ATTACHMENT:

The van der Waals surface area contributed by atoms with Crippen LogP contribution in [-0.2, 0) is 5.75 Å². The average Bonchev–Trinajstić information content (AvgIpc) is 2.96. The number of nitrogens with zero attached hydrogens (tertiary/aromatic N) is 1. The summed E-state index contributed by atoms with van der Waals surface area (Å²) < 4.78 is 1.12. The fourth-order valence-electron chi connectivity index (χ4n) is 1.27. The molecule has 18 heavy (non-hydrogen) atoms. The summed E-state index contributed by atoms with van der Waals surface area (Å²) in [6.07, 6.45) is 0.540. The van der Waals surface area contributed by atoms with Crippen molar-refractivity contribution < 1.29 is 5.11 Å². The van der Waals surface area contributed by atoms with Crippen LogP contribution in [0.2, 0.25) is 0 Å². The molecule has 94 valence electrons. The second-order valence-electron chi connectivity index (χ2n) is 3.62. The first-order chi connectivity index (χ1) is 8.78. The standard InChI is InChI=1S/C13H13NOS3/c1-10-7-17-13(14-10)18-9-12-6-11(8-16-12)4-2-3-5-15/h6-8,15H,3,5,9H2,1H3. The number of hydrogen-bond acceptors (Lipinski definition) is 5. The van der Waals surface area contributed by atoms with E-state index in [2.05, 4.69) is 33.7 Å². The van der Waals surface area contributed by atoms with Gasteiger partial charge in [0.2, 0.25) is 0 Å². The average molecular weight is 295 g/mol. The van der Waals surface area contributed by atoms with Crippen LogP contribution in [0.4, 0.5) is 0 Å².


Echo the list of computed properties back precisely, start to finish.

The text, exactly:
The van der Waals surface area contributed by atoms with Crippen LogP contribution in [-0.2, 0) is 5.75 Å². The average Bonchev–Trinajstić information content (AvgIpc) is 2.96. The number of nitrogens with zero attached hydrogens (tertiary/aromatic N) is 1. The summed E-state index contributed by atoms with van der Waals surface area (Å²) < 4.78 is 1.12. The fourth-order valence-electron chi connectivity index (χ4n) is 1.27. The molecule has 18 heavy (non-hydrogen) atoms. The summed E-state index contributed by atoms with van der Waals surface area (Å²) in [6.07, 6.45) is 0.540. The van der Waals surface area contributed by atoms with Crippen molar-refractivity contribution < 1.29 is 5.11 Å². The van der Waals surface area contributed by atoms with Crippen LogP contribution in [0.2, 0.25) is 0 Å². The molecule has 94 valence electrons. The second-order valence-electron chi connectivity index (χ2n) is 3.62. The first-order chi connectivity index (χ1) is 8.78. The standard InChI is InChI=1S/C13H13NOS3/c1-10-7-17-13(14-10)18-9-12-6-11(8-16-12)4-2-3-5-15/h6-8,15H,3,5,9H2,1H3. The number of hydrogen-bond acceptors (Lipinski definition) is 5. The van der Waals surface area contributed by atoms with E-state index in [2.05, 4.69) is 33.7 Å². The van der Waals surface area contributed by atoms with Gasteiger partial charge in [0.2, 0.25) is 0 Å². The average molecular weight is 295 g/mol. The van der Waals surface area contributed by atoms with Crippen LogP contribution in [0.4, 0.5) is 0 Å².